Fleet Connect is very efficient and quick, optimising what is available to the train as well as being highly configurable. We can change its deliverables to the train based on the operator’s requirements, putting in classes of service that prioritise certain types of data traffic over others.

The system is also very flexible in its integration, as we can provide it as an end-to-end turnkey solution, or we can work with companies that are already aboard trains and have networks.

Lastly, [through the system] we provide service level agreements as well as measure our own key performance indicators (KPIs) in real time to our clients and provide our own roadmaps.


How important is Wi-Fi and railway connectivity when it comes to drawing more customers to the railway sector?

Rail connectivity is probably more important in rail than it is in our normal lives, but you know how important it is in our daily lives. Once you get into a train or in the rail sector, the situation is exactly the same as we can’t function without it.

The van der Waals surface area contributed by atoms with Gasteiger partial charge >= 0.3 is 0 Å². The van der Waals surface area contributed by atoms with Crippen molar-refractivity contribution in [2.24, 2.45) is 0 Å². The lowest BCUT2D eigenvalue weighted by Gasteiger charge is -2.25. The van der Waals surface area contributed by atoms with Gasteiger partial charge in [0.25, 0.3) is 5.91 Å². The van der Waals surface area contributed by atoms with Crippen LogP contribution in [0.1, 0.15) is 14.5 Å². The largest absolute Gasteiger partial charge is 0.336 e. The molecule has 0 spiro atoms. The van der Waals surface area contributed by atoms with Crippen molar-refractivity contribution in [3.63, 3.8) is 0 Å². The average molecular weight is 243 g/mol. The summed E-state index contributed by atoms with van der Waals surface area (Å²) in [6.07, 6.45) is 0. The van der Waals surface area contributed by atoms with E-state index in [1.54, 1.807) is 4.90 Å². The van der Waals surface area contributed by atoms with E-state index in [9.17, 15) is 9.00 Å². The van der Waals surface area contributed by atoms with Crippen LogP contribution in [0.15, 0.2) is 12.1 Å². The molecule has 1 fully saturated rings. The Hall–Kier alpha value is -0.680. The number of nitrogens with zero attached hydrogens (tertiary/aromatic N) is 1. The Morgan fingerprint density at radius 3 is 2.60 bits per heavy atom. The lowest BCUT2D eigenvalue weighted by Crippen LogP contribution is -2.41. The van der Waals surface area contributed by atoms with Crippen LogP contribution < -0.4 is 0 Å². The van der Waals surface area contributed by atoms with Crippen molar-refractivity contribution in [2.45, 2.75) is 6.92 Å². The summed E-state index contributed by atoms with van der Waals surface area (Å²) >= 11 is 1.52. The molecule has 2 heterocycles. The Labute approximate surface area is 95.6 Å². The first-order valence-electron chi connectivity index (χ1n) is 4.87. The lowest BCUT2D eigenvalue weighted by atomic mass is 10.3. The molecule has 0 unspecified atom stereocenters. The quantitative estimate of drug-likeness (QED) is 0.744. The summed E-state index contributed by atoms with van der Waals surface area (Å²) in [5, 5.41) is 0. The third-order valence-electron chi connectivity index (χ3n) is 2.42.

Onboard we need to be connected to our work, our social and family lives while the operator needs to make sure they are connected to all the back-office functions such as stations and operational centres.

Depots [need connectivity] to make sure that systems are reporting on the train’s health, predicting when it might suffer and making sure they have the most effective way of either predicting when things might fall apart or optimising the recovery in the best way possible.

If you add all those things up, you have multiple stakeholders relying on connectivity to give the best possible service, and they are all enabled by connectivity. Passengers are drawn to rail because of its speed, convenience and the reliability of services, which in turn rely on connectivity to deliver the service needed.


In your opinion, will rail replace flying and cars as the main mode of longer-distance transport in the next few years?

Rail will certainly become more important globally, as it is the most environmentally-friendly form of transportation and connects well with other modes of transport.

All [governments] are saying that rail is their way of hitting the targets that are set in terms of sustainability.

I think that it will only accelerate in terms of its usage over the coming year, transforming in its own right into other forms such as the Hyperloop or the maglev.